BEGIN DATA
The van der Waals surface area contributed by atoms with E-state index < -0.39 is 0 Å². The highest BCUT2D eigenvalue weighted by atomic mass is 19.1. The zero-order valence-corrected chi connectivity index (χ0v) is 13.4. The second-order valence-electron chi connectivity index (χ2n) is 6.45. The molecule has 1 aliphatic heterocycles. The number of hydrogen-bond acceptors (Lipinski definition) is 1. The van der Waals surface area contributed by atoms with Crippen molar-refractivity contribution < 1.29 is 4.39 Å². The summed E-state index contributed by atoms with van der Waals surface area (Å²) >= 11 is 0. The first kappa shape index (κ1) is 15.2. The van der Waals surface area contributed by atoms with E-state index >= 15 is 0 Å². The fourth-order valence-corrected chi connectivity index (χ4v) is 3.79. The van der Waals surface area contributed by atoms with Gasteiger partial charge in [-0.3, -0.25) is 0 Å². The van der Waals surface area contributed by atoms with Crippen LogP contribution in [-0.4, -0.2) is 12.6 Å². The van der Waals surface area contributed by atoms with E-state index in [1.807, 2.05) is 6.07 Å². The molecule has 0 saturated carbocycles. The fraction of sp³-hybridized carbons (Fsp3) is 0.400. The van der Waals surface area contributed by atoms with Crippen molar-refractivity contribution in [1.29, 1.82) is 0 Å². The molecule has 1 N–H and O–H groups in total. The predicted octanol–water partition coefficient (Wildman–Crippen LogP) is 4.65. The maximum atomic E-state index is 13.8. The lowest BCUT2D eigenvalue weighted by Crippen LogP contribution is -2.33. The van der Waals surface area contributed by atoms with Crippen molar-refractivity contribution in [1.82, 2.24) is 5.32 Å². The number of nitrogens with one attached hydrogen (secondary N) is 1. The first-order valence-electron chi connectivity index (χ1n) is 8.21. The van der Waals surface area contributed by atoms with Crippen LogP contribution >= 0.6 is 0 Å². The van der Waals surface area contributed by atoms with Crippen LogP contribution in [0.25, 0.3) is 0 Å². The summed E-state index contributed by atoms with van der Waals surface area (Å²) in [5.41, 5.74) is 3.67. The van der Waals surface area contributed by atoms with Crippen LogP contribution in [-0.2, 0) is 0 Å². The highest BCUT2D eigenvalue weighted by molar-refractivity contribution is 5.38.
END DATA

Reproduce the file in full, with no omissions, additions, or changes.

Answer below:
The van der Waals surface area contributed by atoms with E-state index < -0.39 is 0 Å². The highest BCUT2D eigenvalue weighted by atomic mass is 19.1. The zero-order valence-corrected chi connectivity index (χ0v) is 13.4. The second-order valence-electron chi connectivity index (χ2n) is 6.45. The molecule has 1 aliphatic heterocycles. The number of hydrogen-bond acceptors (Lipinski definition) is 1. The van der Waals surface area contributed by atoms with Crippen molar-refractivity contribution < 1.29 is 4.39 Å². The summed E-state index contributed by atoms with van der Waals surface area (Å²) >= 11 is 0. The first kappa shape index (κ1) is 15.2. The van der Waals surface area contributed by atoms with E-state index >= 15 is 0 Å². The fourth-order valence-corrected chi connectivity index (χ4v) is 3.79. The van der Waals surface area contributed by atoms with Gasteiger partial charge in [-0.3, -0.25) is 0 Å². The van der Waals surface area contributed by atoms with Crippen LogP contribution in [-0.4, -0.2) is 12.6 Å². The van der Waals surface area contributed by atoms with E-state index in [1.807, 2.05) is 6.07 Å². The molecule has 0 saturated carbocycles. The fraction of sp³-hybridized carbons (Fsp3) is 0.400. The van der Waals surface area contributed by atoms with Crippen molar-refractivity contribution in [1.29, 1.82) is 0 Å². The molecule has 1 N–H and O–H groups in total. The predicted octanol–water partition coefficient (Wildman–Crippen LogP) is 4.65. The maximum atomic E-state index is 13.8. The lowest BCUT2D eigenvalue weighted by Crippen LogP contribution is -2.33. The van der Waals surface area contributed by atoms with Crippen molar-refractivity contribution in [1.82, 2.24) is 5.32 Å². The number of nitrogens with one attached hydrogen (secondary N) is 1. The first-order valence-electron chi connectivity index (χ1n) is 8.21. The van der Waals surface area contributed by atoms with Crippen LogP contribution >= 0.6 is 0 Å². The van der Waals surface area contributed by atoms with Crippen LogP contribution in [0.25, 0.3) is 0 Å². The summed E-state index contributed by atoms with van der Waals surface area (Å²) in [5.41, 5.74) is 3.67. The van der Waals surface area contributed by atoms with Crippen LogP contribution in [-0.2, 0) is 0 Å². The highest BCUT2D eigenvalue weighted by molar-refractivity contribution is 5.38.